Propitiation - The turning away of God’s wrath from us and the gain of his favor. This happens when God’s wrath is appeased through the sacrifice of Christ. This is the function of the atonement--the way it is accomplished. {Rom 3:21-25; Heb 2:17; 1 John 4:10}
Expiation - Sometimes it’s simply used as a synonym for atonement or propitiation, but it may also be used in the sense that more specifically describes the solution for sin. It means cleansing or purging from our sin, or the removal of our sin, or how our sin is covered over by Jesus’ blood. Expiation is the other side of the propitiation coin.
Salvation - The outcome of being spared from the wrath of God (eternal punishment, destruction, hell). A direct consequence of salvation is that the saved receive eternal life. {Matt 1:21; John 3:16}
Penal Substitution - Simply put, Jesus Christ took the punishment due our sin when he offered himself as a sacrifice on the cross, and we gain his perfect record (his righteousness) that he actually lived out. In a sense, in God’s mind, we trade places with Jesus. It is through penal substitution that we receive a legal declaration of “not guilty” when God judges our life (as Christ bore all of our guilt). {2 Cor 5:21}
Reconciliation - J.I. Packer calls this “the sum and substance of the gospel.” We broke our relationship with God by our sin, but God repairs that! As with the generic definition, reconciliation is the peacemaking restoration of a lost relationship, but here it happens by God’s initiative and efforts through atonement. {Rom 5:10-11}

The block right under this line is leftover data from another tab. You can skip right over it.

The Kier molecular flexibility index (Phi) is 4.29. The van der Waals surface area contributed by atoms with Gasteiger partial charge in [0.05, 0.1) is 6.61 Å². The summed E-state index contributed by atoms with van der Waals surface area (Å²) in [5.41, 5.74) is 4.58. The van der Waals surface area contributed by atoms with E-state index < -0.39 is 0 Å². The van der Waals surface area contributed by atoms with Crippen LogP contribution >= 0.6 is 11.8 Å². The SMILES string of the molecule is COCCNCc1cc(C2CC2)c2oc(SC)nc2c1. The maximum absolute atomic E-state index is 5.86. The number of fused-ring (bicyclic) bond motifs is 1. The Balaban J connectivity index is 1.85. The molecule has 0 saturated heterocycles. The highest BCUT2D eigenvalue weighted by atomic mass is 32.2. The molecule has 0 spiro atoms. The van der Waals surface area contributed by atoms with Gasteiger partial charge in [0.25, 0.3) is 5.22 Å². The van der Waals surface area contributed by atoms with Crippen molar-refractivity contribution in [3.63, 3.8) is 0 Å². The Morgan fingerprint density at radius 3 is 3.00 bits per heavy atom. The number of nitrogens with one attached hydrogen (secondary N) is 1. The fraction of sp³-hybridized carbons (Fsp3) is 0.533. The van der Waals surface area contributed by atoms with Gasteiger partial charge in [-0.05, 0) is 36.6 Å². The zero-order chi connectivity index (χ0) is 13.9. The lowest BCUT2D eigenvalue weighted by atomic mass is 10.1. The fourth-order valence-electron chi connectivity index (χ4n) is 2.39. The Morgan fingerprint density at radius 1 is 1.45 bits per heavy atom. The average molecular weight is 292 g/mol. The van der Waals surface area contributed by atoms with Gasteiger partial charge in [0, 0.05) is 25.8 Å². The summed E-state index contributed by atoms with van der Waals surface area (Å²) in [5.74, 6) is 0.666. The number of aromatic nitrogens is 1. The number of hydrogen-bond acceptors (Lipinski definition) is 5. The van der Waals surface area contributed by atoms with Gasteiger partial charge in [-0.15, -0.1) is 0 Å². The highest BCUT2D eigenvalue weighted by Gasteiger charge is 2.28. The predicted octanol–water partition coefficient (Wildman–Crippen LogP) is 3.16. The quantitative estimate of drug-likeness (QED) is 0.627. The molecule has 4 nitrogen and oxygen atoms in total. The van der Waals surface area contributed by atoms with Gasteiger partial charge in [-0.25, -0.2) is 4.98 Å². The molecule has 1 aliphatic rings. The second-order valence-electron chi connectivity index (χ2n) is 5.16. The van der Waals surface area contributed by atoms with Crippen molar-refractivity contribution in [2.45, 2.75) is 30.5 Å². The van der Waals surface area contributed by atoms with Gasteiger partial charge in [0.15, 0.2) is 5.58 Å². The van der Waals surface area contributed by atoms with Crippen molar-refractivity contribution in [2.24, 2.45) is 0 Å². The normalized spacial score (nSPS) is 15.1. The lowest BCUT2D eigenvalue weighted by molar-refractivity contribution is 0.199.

Redemption - Our sin put us into slavery and debt, and the severity of that condition is great enough that we can never hope to get out. But God was willing to send his Son and pay the price to gain our freedom. Christ’s sacrifice satisfies our sin debt and frees us from bondage to sin and death. Christ is our Great Redeemer, giving his life to make us his. {Eph 1:7}
Ransom - This is actually a very similar concept to redemption (it’s the price of redemption), but it’s so easily confused because of modern connotation. Ransom has more to do with paying a debt to end slavery than paying a bribe to a hostage-holder. Christ was the ransom--paid to God the Father!--that secures our salvation. {Matt 20:28; 1 Tim 2:5-6}
Justification - Most commonly refers to our legal status with God. Salvation is possible because God declares us just or righteous (beyond “not guilty”). We are not actually righteous, but God accepts us because we are seen as justified when we put our faith in Christ. {Rom 3:20-30; Rom 5:1; Gal 2:16}
Sacrifice - The character of God (holiness and justice) requires that he separate himself from evil and punish sin. However, God allows that wrath to be directed to a substitute--a sacrifice. In the Old Testament, animal sacrifices were the means God provided to restore a person’s relationship with Him that was broken by sin. Jesus Christ was the final, once-for-all sacrifice who became our substitute in bearing God’s punishment for our sin. {Heb 9:24-28; Heb 10:12-14}